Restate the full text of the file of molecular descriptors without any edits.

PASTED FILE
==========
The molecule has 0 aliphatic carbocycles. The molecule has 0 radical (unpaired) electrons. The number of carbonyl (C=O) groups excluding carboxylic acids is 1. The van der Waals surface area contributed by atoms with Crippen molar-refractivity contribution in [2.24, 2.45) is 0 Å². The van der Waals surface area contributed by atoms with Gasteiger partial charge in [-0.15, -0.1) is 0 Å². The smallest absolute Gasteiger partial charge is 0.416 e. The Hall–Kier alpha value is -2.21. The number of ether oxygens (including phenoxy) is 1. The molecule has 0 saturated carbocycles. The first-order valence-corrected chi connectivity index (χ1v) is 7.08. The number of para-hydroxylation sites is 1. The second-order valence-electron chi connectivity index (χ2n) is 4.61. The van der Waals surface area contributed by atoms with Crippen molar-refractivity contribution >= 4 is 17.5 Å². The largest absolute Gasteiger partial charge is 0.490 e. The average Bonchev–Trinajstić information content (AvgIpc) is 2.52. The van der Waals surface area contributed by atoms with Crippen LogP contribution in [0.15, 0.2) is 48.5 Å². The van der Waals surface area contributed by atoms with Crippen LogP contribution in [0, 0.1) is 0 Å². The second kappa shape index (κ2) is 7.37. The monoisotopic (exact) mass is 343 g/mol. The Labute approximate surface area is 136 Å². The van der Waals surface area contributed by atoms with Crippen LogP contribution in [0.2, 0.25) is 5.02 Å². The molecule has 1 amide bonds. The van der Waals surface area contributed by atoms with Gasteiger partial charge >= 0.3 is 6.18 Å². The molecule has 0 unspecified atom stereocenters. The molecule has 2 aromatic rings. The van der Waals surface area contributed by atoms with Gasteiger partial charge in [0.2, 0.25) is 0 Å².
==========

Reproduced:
The molecule has 0 aliphatic carbocycles. The molecule has 0 radical (unpaired) electrons. The number of carbonyl (C=O) groups excluding carboxylic acids is 1. The van der Waals surface area contributed by atoms with Crippen molar-refractivity contribution in [2.24, 2.45) is 0 Å². The van der Waals surface area contributed by atoms with Gasteiger partial charge in [-0.15, -0.1) is 0 Å². The smallest absolute Gasteiger partial charge is 0.416 e. The Hall–Kier alpha value is -2.21. The number of ether oxygens (including phenoxy) is 1. The molecule has 0 saturated carbocycles. The first-order valence-corrected chi connectivity index (χ1v) is 7.08. The number of para-hydroxylation sites is 1. The second-order valence-electron chi connectivity index (χ2n) is 4.61. The van der Waals surface area contributed by atoms with Crippen molar-refractivity contribution >= 4 is 17.5 Å². The largest absolute Gasteiger partial charge is 0.490 e. The average Bonchev–Trinajstić information content (AvgIpc) is 2.52. The van der Waals surface area contributed by atoms with Crippen LogP contribution in [0.15, 0.2) is 48.5 Å². The van der Waals surface area contributed by atoms with Crippen LogP contribution in [0, 0.1) is 0 Å². The second kappa shape index (κ2) is 7.37. The monoisotopic (exact) mass is 343 g/mol. The Labute approximate surface area is 136 Å². The van der Waals surface area contributed by atoms with Crippen LogP contribution in [0.2, 0.25) is 5.02 Å². The molecule has 1 amide bonds. The van der Waals surface area contributed by atoms with Gasteiger partial charge >= 0.3 is 6.18 Å². The molecule has 0 unspecified atom stereocenters. The molecule has 2 aromatic rings. The van der Waals surface area contributed by atoms with Gasteiger partial charge in [0.2, 0.25) is 0 Å².